“Tolerance” is a word you think of to describe your patience with an annoying coworker, resistance to a toxin like drugs or alcohol, or the ability to cope with stress. You might even think of religious tolerance of the leeway in variation from standard (if you are an engineer). Well, ‘tolerance’ has another definition that has to do with exercise and the change you are trying to achieve. You see, your body has a way of getting used to a routine. Repetitive behaviors, similar actions- they all encourage your body to build a ‘tolerance’ to whatever you are doing. If you follow the same workout day after day, you are bound to build a tolerance. The result? Stagnant progress, otherwise termed a plateau. In exercise physiology, we call this “adaptation.”
Adaptation is the reason we get stronger. It means the body can adjust to demand. But because the body adjusts, to keep improving strength gains, one must ensure that the demand is greater than what the body is accustomed to doing. This principle is known as “overload.” Overload determined by intensity, can be achieved in various ways:
- Increase resistance. Resistance refers to an opposing force. Weights, exercise bands, medicine balls, gravity, and anything that works against the working muscle can be considered resistance.
- Adjust speed. Depending on the activity, faster and slower speeds can both increase intensity. Faster speeds elicit power. Slower speeds target eccentric movements, elongating the muscle and increasing endurance.
- Manipulate time. Time refers to duration. Increase time could mean increased reps, increased sets, longer bouts of cardio exercise, or decreased resting periods. High intensity interval training (HIIT) is an effective way to manipulate time.
- Decrease points of contact. Any body part touching the floor is considered a point of contact. Decreasing these points forces you to incorporate balance as part of the exercise, which automatically recruits more muscle involvement. Examples of decreasing points of contact include standing on one leg or lifting one arm and/or one foot while in a plank. This technique is most obvious in abdominal exercises. Imagine a crunch- the intensity increases as you lift your head, shoulders and arms, and even one or both feet off the floor.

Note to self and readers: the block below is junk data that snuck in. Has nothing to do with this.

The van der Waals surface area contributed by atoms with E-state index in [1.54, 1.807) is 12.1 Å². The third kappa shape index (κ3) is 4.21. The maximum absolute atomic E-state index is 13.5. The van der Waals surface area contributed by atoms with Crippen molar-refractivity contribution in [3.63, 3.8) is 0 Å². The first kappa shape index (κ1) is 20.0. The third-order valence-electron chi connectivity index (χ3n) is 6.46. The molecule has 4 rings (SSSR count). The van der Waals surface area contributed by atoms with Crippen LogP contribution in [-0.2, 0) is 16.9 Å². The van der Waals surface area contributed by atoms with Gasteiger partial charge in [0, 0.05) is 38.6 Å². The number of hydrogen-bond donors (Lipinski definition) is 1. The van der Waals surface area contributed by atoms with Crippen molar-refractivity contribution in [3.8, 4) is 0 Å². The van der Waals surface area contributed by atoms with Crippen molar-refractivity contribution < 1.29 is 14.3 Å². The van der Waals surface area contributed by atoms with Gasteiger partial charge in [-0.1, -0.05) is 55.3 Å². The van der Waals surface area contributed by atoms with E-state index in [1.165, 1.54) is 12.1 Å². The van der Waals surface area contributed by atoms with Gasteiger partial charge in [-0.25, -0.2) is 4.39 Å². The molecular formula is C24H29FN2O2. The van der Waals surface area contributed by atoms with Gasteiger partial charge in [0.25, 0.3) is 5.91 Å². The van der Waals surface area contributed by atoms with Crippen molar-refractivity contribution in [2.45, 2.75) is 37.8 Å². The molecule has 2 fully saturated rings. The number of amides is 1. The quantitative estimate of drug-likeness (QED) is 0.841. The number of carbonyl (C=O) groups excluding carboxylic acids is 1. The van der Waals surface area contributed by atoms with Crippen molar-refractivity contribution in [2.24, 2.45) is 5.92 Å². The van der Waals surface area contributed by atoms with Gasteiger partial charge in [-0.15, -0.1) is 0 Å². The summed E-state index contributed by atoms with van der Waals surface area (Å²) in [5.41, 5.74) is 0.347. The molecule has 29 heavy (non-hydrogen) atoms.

- Isolate left from right sides. By working one side at a time, the synergistic support is no longer there. Your core is forced to work harder when you work one side at a time because it must compensate for the lack of resistance on the other side.
- Perform multi-joint exercises. Any exercise that recruits more muscles than one is going to burn more calories and build double the strength.
- Use an incline or decline. Changing the angle of manipulation can target different muscle groups and make an exercise easier or harder. One example is doing a push-up. Performing a push-up with hands on a bench is a good way to modify for beginners. To increase the intensity, a push-up might be performed with feet higher than hands.
The techniques listed to increase intensity can be utilized with both cardiovascular activities and strength training exercises. It might be more obvious to cater these tips to muscle building exercises, but don’t be fooled! It is just as important to increase the intensity when training aerobically. Examples include: running with a parachute or resistance band; sprinting; using the interval or hill setting on cardio equipment; jump rope on one foot instead of two, or run instead of walk; consider swimming or cross-country skiing for more muscle involvement; and lastly, climb hills, stairs, or practice plyometric box jumping.
There are endless ways to increase your intensity and change up your exercise routine. Be consistent in exercise, but not consistent in how you exercise. Don’t let your body build a tolerance to your workouts. Practice overload and watch great things happen.